The RESPA Servicing Final Rule includes a provision that requires servicers to maintain policies and procedures that allow them generally to access and provide timely and accurate information to consumers. Specifically, the rule requires servicers, “upon notification of the death of a borrower, [to] promptly identify and facilitate communication with the successor in interest of the deceased borrower with respect to the property secured by the deceased borrower’s mortgage loan.” (12 CFR 1024.38(b)(1)(vi)) This requirement was adopted to address reports that surviving spouses, children, and other successors in interest were experiencing difficulties in communicating with loan servicers that would sometimes result in unnecessary defaults and foreclosures. The bulletin provides examples of servicer practices that it considers to be reasonably designed to satisfy the objectives of the provision, including:

  • Promptly providing to any party claiming to be a successor in interest a list of all

documents or other evidence the servicer requires, which should be reasonable in
light of the laws of the relevant jurisdiction, for the party to establish
(1) the death of the borrower, and
(2) the identity and legal interest of the successor in interest (e.g., death certificate for borrower, executed will, etc.)

  • Upon notification of the death of a borrower, promptly identifying and evaluating

any issues that the servicer must consider in reviewing the rights and obligations of successors in interest with respect to the property and mortgage loan

  • Promptly providing successors in interest with any documents, forms, or other

materials the servicer requires for the successor in interest to continue making
payments and to apply and be evaluated for an assumption and, where appropriate,
loss mitigation options

  • Providing employees with information and training regarding the effect of laws and

investor and other requirements on the servicer’s obligations following the death of a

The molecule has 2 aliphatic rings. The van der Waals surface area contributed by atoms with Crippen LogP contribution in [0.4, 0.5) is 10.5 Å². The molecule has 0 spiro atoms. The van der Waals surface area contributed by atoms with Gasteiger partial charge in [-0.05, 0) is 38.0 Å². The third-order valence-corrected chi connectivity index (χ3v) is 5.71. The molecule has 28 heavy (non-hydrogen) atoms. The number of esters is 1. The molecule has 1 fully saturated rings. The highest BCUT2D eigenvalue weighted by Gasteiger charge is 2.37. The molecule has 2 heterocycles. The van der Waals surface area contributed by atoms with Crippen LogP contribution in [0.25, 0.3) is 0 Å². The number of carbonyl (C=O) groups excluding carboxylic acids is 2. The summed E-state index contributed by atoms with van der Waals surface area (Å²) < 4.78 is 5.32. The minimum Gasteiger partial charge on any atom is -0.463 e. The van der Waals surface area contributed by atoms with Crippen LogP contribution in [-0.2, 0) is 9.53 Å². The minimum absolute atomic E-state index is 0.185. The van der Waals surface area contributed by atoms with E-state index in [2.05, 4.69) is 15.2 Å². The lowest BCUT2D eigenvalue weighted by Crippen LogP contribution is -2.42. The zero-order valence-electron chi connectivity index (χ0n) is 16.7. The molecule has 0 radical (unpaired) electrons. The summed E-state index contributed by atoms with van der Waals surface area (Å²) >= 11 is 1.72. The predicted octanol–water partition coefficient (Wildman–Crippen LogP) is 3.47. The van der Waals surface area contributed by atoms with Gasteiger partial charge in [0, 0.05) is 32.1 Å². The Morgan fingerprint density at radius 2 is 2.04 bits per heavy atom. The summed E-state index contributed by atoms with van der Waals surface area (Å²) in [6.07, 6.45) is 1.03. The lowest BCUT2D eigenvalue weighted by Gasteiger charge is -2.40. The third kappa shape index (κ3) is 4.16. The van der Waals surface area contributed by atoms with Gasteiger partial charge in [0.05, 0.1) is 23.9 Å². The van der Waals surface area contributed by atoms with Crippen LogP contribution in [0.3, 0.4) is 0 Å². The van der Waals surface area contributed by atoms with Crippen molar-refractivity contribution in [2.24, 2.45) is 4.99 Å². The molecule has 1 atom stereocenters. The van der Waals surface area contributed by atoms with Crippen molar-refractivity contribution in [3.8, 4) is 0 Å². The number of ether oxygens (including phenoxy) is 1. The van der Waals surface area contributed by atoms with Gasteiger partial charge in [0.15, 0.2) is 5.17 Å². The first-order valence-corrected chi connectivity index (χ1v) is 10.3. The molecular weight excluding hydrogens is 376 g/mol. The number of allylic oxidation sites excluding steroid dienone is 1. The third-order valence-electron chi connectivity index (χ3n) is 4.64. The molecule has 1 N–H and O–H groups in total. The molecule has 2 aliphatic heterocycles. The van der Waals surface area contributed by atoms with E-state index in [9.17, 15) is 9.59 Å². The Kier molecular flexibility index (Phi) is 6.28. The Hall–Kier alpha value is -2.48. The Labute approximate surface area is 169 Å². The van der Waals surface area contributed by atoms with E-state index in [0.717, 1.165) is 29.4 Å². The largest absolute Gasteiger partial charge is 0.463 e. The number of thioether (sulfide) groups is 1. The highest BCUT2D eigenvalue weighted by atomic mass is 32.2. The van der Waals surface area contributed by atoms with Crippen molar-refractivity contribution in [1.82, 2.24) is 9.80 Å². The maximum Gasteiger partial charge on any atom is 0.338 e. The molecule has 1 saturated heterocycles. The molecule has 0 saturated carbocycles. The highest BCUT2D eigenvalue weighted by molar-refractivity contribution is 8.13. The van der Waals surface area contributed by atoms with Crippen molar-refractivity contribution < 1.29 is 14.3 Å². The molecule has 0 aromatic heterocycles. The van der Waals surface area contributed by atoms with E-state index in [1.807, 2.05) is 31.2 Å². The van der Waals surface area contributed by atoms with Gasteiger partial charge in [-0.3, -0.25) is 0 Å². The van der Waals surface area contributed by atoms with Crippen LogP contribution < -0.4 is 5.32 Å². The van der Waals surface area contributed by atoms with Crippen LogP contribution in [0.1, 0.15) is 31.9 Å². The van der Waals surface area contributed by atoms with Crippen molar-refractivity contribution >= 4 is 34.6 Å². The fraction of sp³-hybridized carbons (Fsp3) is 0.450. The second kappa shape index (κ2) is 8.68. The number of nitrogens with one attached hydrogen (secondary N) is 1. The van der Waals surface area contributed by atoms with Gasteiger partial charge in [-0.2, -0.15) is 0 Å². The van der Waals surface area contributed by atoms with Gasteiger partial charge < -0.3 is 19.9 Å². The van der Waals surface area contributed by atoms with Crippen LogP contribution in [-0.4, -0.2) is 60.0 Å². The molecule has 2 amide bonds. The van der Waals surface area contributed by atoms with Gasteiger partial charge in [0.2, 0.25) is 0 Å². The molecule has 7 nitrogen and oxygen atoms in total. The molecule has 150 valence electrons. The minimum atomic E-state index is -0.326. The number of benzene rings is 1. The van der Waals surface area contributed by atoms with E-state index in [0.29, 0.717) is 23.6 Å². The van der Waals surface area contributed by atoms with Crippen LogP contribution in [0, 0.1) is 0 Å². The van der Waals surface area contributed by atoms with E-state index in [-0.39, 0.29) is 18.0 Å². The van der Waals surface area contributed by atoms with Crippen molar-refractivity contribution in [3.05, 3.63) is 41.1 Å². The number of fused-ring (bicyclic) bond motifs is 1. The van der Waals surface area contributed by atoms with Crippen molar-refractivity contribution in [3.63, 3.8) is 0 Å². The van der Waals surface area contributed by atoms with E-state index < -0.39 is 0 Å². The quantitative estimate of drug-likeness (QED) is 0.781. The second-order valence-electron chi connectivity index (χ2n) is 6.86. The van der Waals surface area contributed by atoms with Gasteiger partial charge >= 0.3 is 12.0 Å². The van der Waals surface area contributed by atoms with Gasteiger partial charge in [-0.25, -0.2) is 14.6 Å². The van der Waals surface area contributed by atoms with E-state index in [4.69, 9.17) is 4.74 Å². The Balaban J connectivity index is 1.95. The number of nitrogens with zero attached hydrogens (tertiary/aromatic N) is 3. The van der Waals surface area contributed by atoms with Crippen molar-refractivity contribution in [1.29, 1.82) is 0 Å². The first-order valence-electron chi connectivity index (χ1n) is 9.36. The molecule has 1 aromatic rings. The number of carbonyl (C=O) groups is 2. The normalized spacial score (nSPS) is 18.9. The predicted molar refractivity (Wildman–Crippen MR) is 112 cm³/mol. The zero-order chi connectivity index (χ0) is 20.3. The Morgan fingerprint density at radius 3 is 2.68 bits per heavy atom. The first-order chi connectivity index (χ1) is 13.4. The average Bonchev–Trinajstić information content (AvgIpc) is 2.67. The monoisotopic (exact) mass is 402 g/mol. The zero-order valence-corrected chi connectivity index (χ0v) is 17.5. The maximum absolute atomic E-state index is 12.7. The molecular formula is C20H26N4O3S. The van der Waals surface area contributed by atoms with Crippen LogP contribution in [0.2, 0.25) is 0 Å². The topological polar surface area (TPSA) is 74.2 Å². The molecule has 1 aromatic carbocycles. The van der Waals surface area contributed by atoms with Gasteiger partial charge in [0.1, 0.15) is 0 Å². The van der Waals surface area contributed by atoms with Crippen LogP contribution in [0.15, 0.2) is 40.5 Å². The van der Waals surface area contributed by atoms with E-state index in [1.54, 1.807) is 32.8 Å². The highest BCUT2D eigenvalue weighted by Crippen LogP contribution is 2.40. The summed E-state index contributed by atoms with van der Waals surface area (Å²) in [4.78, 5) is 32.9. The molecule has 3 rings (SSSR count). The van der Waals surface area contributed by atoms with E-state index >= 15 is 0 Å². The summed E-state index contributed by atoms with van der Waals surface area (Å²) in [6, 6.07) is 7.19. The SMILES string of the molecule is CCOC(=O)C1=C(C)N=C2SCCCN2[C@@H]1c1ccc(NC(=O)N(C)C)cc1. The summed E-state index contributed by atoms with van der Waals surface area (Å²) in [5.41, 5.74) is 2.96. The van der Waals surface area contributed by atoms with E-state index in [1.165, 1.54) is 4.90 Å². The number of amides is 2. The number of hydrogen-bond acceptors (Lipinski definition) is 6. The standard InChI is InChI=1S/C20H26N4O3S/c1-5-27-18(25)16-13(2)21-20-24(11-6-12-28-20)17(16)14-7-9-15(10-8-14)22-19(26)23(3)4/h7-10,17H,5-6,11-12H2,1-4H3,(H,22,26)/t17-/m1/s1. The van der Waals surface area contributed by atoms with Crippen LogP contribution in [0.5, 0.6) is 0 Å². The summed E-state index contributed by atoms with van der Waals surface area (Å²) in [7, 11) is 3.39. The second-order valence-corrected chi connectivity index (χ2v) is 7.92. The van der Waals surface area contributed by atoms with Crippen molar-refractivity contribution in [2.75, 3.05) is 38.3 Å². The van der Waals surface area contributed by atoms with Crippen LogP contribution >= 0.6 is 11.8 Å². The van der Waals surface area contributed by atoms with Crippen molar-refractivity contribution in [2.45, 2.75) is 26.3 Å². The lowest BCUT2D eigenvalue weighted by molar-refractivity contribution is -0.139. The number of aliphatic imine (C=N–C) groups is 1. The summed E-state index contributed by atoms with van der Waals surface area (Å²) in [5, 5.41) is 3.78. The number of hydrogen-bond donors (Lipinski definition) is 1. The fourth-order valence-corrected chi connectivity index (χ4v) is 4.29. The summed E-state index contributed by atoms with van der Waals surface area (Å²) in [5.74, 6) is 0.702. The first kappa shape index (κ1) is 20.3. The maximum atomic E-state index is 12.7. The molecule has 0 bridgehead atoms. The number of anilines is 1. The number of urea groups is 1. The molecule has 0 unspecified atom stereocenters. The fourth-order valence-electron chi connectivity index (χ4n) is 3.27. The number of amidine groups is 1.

borrower, and complying with those laws and requirements

The bulletin also encourages mortgage servicers to consider adopting best practices that include postponing or withdrawing pending foreclosure proceedings to allow reasonable time for a successor in interest to pursue ownership rights, and notifying a successor in interest about the possible consequences of assuming a mortgage loan.

Early Intervention Rule
The RESPA Final Servicing Rule also contained a provision requiring mortgage servicers to make good faith efforts to establish live contact with a delinquent borrower within 36 days of the borrower’s delinquency. (12 CFR 1024.39) As part of the live contact, the servicer should inform the borrower about the availability of loss mitigation options. In commentary that accompanied the rule, the CFPB defined “good faith efforts” as “reasonable steps under the circumstances to reach a borrower and may include telephoning the borrower on more than one occasion or sending written or electronic communication encouraging the borrower to establish live contact with the servicer.” (12 CFR 1024.39, Supplement I to Part 1024 – Official Bureau Interpretations, Comment 39(a)-2.) The bulletin provides additional guidance to servicers regarding the CFPB’s expectations for what constitutes “reasonable steps.” The bulletin notes that the rule is designed to provide flexibility for servicers, and provides the following examples of conforming communications: